R.I.P. C&G

Casady & GreeneI have a soft spot for utility software — especially for the Macintosh — because the authors, engineers and publishers who work in this niche almost always seem to be real fans of the computing experience. The very nature of utility software — those little add-ons and enhancements that subtly or significantly alter the behavior of the operating system — is one of tweaking, of altering the way of things in a particular, sometimes obscure way so that the universe seems just a tad bit more in order… and it’s usually the most devoted computer geeks who will tweak.

Utilities make computing more efficient and personal, and especially with those programs written for the Macintosh, they make things more fun. Which is why I’m so sad to see longtime Mac utility publisher Casady & Greene shutter its operations.

Spell Catcher

Back in the Day

Casady & Greene were around for nineteen years, which is hard to believe because I’ve only been working with their products for the past ten or so. But during that time, I grew quite fond of Spell Catcher, still the best spell checking utility ever, Conflict Catcher, an indispensable machete for cutting through the thicket of Mac OS 8 and 9 extensions and control panels, and SoundJam MP, the literal progenitor of Apple’s very own iTunes.

These were somewhat geeky utilities, loaded with preference panels full of options, settings and methods for tweaking the tweaks, but they were well-written, stable and really, really enjoyable. They became such an important part of the way that I worked that I was extremely reluctant to make the move to Mac OS X without them, and in fact much of my delay in upgrading could be laid down to the fact that I was holding out for a modern release of Spell Catcher that I could run under Jaguar.

Above: Spell Catcher is still the best method I’ve ever used of letting my computer know that when I type ‘Khoi’ it’s not a typo.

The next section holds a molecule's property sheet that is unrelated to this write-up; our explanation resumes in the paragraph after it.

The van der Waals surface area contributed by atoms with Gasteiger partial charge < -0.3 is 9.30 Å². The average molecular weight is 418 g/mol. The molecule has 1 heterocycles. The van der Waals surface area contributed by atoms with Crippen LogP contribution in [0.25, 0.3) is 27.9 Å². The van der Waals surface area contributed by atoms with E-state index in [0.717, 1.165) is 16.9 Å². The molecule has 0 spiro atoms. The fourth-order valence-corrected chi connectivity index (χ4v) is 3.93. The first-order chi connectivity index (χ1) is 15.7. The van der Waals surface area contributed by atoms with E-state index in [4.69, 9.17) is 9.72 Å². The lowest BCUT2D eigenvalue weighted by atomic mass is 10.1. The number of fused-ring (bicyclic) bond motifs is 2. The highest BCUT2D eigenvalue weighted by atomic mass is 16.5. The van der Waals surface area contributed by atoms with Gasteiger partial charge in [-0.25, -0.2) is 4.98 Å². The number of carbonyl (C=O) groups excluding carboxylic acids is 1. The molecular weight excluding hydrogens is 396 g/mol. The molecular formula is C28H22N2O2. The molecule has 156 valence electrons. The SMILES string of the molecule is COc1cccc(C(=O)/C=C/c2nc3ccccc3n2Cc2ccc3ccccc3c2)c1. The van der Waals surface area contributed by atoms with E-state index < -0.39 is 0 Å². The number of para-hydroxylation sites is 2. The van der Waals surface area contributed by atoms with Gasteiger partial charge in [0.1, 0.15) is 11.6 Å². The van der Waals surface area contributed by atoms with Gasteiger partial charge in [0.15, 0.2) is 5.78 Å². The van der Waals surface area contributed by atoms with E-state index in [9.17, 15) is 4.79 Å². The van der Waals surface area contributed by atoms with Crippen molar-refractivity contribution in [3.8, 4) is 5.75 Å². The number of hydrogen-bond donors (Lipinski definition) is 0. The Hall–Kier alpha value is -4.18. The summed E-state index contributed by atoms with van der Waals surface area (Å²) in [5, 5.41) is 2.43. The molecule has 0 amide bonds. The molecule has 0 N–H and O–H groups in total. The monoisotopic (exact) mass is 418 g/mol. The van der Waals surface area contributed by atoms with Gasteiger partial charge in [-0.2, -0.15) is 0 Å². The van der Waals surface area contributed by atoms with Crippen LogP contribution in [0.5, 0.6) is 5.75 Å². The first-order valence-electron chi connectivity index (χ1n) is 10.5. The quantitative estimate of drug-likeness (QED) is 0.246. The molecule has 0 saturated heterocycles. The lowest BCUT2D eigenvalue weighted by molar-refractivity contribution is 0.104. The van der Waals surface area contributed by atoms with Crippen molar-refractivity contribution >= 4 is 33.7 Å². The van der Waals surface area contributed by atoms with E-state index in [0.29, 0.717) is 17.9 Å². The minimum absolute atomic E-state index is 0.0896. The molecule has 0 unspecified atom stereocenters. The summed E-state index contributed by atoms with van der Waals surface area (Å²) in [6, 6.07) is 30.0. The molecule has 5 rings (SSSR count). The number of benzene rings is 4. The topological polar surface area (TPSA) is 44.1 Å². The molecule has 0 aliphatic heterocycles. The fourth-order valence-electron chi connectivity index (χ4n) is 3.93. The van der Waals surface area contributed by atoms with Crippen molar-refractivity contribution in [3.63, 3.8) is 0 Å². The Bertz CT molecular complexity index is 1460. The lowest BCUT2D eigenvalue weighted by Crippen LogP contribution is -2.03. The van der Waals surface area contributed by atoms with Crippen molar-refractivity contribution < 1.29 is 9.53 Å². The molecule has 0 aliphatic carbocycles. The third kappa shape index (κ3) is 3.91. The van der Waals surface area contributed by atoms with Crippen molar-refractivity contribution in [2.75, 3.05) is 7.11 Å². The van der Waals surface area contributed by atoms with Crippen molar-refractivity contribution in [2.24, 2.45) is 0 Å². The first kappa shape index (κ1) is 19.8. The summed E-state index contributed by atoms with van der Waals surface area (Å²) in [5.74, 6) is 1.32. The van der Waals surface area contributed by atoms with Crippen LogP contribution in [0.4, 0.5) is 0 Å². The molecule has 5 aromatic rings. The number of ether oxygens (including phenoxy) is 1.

Goodnight Everybody

Now C&G have decided to call it a day, citing “a series of economic disasters from which we were unable to rebound.” That sounds painful. This is more or less the same fate that’s befallen most of the other utility publishers whose products I’ve adored in the past — Now Software used to publish a full line of really powerful utlities and programs before they were reduced to selling just Now Up-to-Date and Now Contact. Even their fiscal and spiritual successor, Power On Software, has lost much steam in recent years.

Software Kills

Why did this happen? From the perspective of innovation and quality, the Macintosh utiltities market is remarkably robust; I’ve seen some of the best Mac software ever released in the past year or so. And yet, I think the market is suffering desperately at the same time. Apple’s market share continues to dwindle precipitously, and the increasingly widespread abundance of software engineering skills and tools, in combination with the anyone-can-play distribution capability of the Internet means that there are more utilities in competition for user dollars than ever, and they’re cheaper than ever. Software — as an art and a business — keeps changing, and change has victims.

Right: Conflict Catcher 8, the venerable utiltity for making sense of the old Macintosh operating system’s kudzu-like overgrowth of extensions and control panels.
Conflict Catcher
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5 Comments

  1. http://www.extensis.com/press/releases/063003_fr.html

    Did you see this? Once less utility company for “the rest of us.” R.I.P. DiamondSoft in addition to the C&G passing you mentioned above.

    I think we may see even more movement in the font management area over the next year. When Panther shows up on the Mac with its included Font utility, will Extensis continue developing its font management software? They’ve publicly stated that the font management built into Panther will be consumer-level, but really, does anyone buy that? Even if Panther’s font management is “consumer-level”, it will eat into Suitcase’s market share.

    I’m all for Apple making great software, but I also wonder about the eventual impact of bringing making all the software on a Mac writen by Apple. (See Safari, iTunes.)

    Don’t get me wrong, I love my Mac, but I’ve broken down and bought a PC too. Sure, it’s ugly and not as friendly, but I find myself spending more and more time on it.

  2. I hadn’t seen that Connectix had bought DiamondSoft, but I agree that consolidation is kind of sad. It’s a sign of the shrinking fortunes of the Mac industry, I guess, that this is happening, and it doesn’t help that Apple is stealing the dinner of third-party developers with products like FontBook. However, I was down on the Mac for a while and using my PC more and more often until last fall, when Jaguar shipped, and now I’m more excited about what’s happening on this platform than ever.

  3. I did see that bad news from Adobe. It’s cause for worry, though I’m not sure that the Mac experience would be quite the same without all the worrying.